I slept so damn well. The gals wanted to wake up at like 4:45AM and I was like “F that!” Even though I heard them giggling and prancing around I still managed to rest until a 5:30 or so. I grabbed some sub par hotel coffee and started waking up. I had zero race jitters, mainly because my future was unwritten. It felt so liberating. I didn’t give a damn. I even ate some shit bagel from the hotel restaurant that may have been made of sand. I have 2 rules… never eat pizza outside of New York and never eat Bagels outside of New York. I was living on the edge.


Claire was rocking out to that song “All I do is win, win, win no matter what.” It would be rattling around in my head all day.

We drove to the center of town and hopped on a bus.Wineglass is a point to point (much like Boston) so we had 30 minutes to chill. The weather was nice, 60 degrees with a slight on-off drizzle. I had mixed up some Gen UCANN to eat. Ever since one of my Kompetitive Edge teammates told the team about the stuff 2 years ago I have been hooked. It sent me to my marathon PR in May of 2012 so I know it works. I had to Gu’s stuffed into my tri shorts for back-up as well.

SHOE TALK! In case anyone is curious, I had my trusty Newts on. I have been running in them since 2009 and they seem to work for me. The Kinvaras I had been testing were messing up my knee based on toe-to-heel profile last week so they were out.

We linked up with Kelly and Betsy soon after we arrived at the staging grounds. The sun was rising and I knew it was going to push the rain away. I wanted happy sunshine, even if it meant heat.

While drinking my Vanilla UCANN I convinced Betsy and Kelly that I was drinking milk and that was my secret. I enjoy pranks and this was no exception. “It’s actually Half-n-Half. It gets me going.” This lasted maybe 3 minutes.


As we lined up for the start I placed myself with all the gals instead of down at the front. Remember, at this moment all I wanted to do was run 16 miles pain free. After a very strange rendition of the National Anthem the gun went of. It took us 2 minutes to hit the Start mat. SIDENOTE: New runners, always count in your head if you are in the back and don’t cross the start immediately.

I had neither a Garmin or headphones, I was running totally rogue.

We all started running together (obviously) and I just did my thing. It was a long downhill and we were all shifting and adjusting where we were. Everything felt pretty good, but I didn’t want to push it.

After a few miles I wanted to leave Abbe and Claire alone. Abbe had asked Claire to be her pacer and I know all too well what happens if there are other people around when that is happening so I pulled ahead by 5-10 feet.

At mile 4 I pulled over for a pee break. I even used a porta-pottie. Back on the road I immediately ran (ha) into Kelly. We chatted for a hot second then I took off. It was at this point I started to increase my speed ever so slightly. You see, I thought I saw the 3:15 pace group ahead so I was trying to pass them. In reality, I had just passed the 3:40 pace group so logic should have stepped in.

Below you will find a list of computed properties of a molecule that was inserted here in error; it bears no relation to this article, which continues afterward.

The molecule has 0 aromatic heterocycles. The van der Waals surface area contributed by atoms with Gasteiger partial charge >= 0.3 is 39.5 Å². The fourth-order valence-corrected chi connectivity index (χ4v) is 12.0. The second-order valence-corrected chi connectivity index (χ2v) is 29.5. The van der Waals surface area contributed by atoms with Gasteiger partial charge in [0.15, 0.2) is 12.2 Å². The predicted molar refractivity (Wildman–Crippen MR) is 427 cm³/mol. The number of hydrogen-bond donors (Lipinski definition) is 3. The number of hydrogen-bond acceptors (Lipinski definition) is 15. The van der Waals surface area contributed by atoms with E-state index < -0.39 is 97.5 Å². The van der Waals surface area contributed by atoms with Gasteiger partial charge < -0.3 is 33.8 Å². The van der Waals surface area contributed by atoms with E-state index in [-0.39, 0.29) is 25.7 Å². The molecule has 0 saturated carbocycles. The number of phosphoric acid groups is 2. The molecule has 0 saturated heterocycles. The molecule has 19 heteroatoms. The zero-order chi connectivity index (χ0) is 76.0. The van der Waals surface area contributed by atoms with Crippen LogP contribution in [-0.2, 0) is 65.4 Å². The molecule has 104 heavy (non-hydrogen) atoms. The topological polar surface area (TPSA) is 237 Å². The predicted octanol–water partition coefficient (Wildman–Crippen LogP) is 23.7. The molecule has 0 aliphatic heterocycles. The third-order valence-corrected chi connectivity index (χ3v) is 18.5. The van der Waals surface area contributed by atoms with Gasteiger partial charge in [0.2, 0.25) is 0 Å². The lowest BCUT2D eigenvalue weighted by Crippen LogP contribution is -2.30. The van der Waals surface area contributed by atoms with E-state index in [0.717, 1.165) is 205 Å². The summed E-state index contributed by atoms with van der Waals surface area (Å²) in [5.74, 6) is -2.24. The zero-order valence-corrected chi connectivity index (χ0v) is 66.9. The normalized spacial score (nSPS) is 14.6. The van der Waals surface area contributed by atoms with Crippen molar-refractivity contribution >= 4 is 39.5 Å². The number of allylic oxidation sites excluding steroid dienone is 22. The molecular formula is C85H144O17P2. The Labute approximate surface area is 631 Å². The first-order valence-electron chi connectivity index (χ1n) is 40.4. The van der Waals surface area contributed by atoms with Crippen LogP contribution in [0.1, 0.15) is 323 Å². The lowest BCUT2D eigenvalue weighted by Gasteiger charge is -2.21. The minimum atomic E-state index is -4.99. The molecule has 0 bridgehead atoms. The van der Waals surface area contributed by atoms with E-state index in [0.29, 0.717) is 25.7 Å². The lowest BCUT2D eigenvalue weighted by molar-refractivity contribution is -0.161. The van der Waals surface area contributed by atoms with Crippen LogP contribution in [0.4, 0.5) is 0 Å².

I was really excited to be running some crazy fast pace after being injured and then I realized that it was actually the 3:35 pace group! Baker you fool!

It was riiiiight around this point, mile 6, that things changed. My gears slowly started shifting. Everything felt great and the scenery was beautiful, so why not?! I had broken the course into four, 6 mile quadrants. Yes, I know that doesn’t add up to 26, but who cares. I had just passed quadrant 1 and was on a roll.

Just like my pre-injured days I started picking out human targets in the distance and hunting them down. My pace was increasing. The Old Baker was resurfacing.

I passed the 3:35 pacers, then the 3:30 pacers, then the 3:25 pacers… thinking, “Am I pushing it too much?”

I took half of a Gu at mile 10. Mile 10 was also fun because some guy looked at me and was like, “was that mile 10!?” “Yeah man! They are ticking off fast now!” we laughed and then I proceeded.

SIDENOTE: Aside from having no Garmin, there were no time clocks anywhere. I had no idea how fast I was going.

As I crossed the half I yelled to the gal, “What time is it?” She slowly responded that i was roughly 9:45. Was that good? Was it bad? I still didn’t care, I was having a blast just running to run. Try it sometime, I dare you.

The next couple miles were a blur of small towns and remote roads. Somewhere around mile 16 I was passing an aid station and some guy yelled “Go Lord Baker!” That is my twitter handle, and after a quick glance I had no idea who this was, but it made me happy! Thank you twitter friend for pushing me onward!


It was at this point I needed to analyze my knee situation. Situation? No pain. What to do? Well, I have come this far, why not just finish the marathon. We will, of course, need to pick up the pace a bit.

Smiling, I increased my pace and went off into the unknown.


By now I had 1 full Gu in me. I had no energy loss what so ever but planned on eating my last Gu at mile 20 and 24 splitting it in half as I always do and washing it down with aid station water.

Mile 17 to 19 was rough as we were running along side a highway with a headwind. The weather never really bothered me as much as it did my lady friends, but I think it’s because I was just enthralled at the idea that I was running.